Residential Energy:

Oversight of Low-Income Home Energy Assistance Program Payments

GAO-05-1039T: Published: Sep 27, 2005. Publicly Released: Sep 27, 2005.

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James E. Wells, Jr
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The Department of Health and Human Services' (HHS) Low-Income Home Energy Assistance Program (LIHEAP) is a block grant program with recent annual funding of about $2 billion that provides fuel payment assistance and payments for home energy efficiency improvements for low-income households. As energy prices continue to rise, this assistance is growing more important to mitigate the impact of higher prices on low-income households. HHS awards LIHEAP funds by formula to all 50 states and the District of Columbia, federally or state-recognized Indian tribes and tribal organizations, and territories. These grantees then provide energy assistance payments to low-income households. Within LIHEAP, the Residential Energy Assistance Challenge Option (REACH) program funds demonstration projects to help low-income families reduce their energy usage. GAO was asked to provide information on (1) HHS's oversight of LIHEAP payments made by grantees and (2) GAO's 2001 review of LIHEAP's REACH program.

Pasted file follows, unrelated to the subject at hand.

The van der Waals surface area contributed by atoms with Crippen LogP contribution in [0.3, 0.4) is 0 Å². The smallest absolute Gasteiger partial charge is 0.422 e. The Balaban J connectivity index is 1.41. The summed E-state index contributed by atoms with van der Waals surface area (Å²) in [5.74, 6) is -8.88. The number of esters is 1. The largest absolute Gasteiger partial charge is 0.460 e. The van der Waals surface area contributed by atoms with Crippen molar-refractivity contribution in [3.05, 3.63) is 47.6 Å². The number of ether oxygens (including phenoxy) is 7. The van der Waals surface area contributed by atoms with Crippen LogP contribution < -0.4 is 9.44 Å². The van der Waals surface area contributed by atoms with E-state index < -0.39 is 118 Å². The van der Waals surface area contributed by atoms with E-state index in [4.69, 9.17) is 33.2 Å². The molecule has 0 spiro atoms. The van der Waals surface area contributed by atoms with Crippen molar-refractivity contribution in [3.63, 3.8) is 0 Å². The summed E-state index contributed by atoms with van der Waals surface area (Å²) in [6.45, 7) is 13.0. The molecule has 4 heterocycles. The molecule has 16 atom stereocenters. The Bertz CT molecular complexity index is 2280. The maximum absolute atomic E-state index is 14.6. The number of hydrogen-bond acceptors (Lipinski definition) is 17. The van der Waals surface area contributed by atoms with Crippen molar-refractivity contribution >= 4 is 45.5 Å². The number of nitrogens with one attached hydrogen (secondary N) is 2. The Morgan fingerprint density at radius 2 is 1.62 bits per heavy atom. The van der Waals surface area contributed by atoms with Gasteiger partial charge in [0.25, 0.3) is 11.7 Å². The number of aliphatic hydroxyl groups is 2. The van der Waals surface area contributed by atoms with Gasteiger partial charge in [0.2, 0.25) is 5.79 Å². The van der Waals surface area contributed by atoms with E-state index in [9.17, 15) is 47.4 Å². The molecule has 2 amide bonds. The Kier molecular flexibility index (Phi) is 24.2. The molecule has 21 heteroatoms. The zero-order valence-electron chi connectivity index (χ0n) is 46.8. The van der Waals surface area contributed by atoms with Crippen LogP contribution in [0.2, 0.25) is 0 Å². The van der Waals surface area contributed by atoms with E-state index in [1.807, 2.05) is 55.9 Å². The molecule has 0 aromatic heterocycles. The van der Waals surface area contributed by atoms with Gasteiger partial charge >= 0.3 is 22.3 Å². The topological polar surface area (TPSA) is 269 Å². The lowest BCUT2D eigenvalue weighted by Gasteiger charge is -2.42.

HHS relies on individual grantees--the states, tribal organizations, and territories--to oversee the LIHEAP program. Because the Single Audit Act made state and local governments primarily responsible for obtaining independent audits of funds they receive from federal programs, HHS's principal oversight function is to monitor, not audit, LIHEAP payments made by grantees. Monitoring includes assessing the quality of single audits conducted under the act, reviewing audit results, and ensuring that corrective actions are taken to resolve audit findings. GAO's brief review of relevant 2004 Single Audit Act reports showed that the only LIHEAP costs that were specifically questioned involved relatively small sums--for example, one report cited incorrect or duplicate payments totaling $8,864. Another audit report questioned $1,285 in LIHEAP payments because of inadequate procedures to prevent overpayments. GAO's 2001 review of the REACH program found several projects that included social services that were not directly related to meeting home energy needs. For example, six projects included job skill or employment development services, and one project provided funds to help clients pay past-due rent or mortgage payments. In addition, the report stated that REACH did not have performance goals that were objective and quantifiable. As a result, GAO did not believe HHS could effectively evaluate the program's overall performance. The report also noted that such goals would provide a clearer basis for selecting individual projects to fund. GAO recommended that HHS develop performance goals for REACH that were objective, measurable, and quantifiable. While HHS agreed with this recommendation, GAO has been unable to identify any actions taken to implement this recommendation. According to HHS, the agency continues to work on the development of long-term performance measures for LIHEAP.

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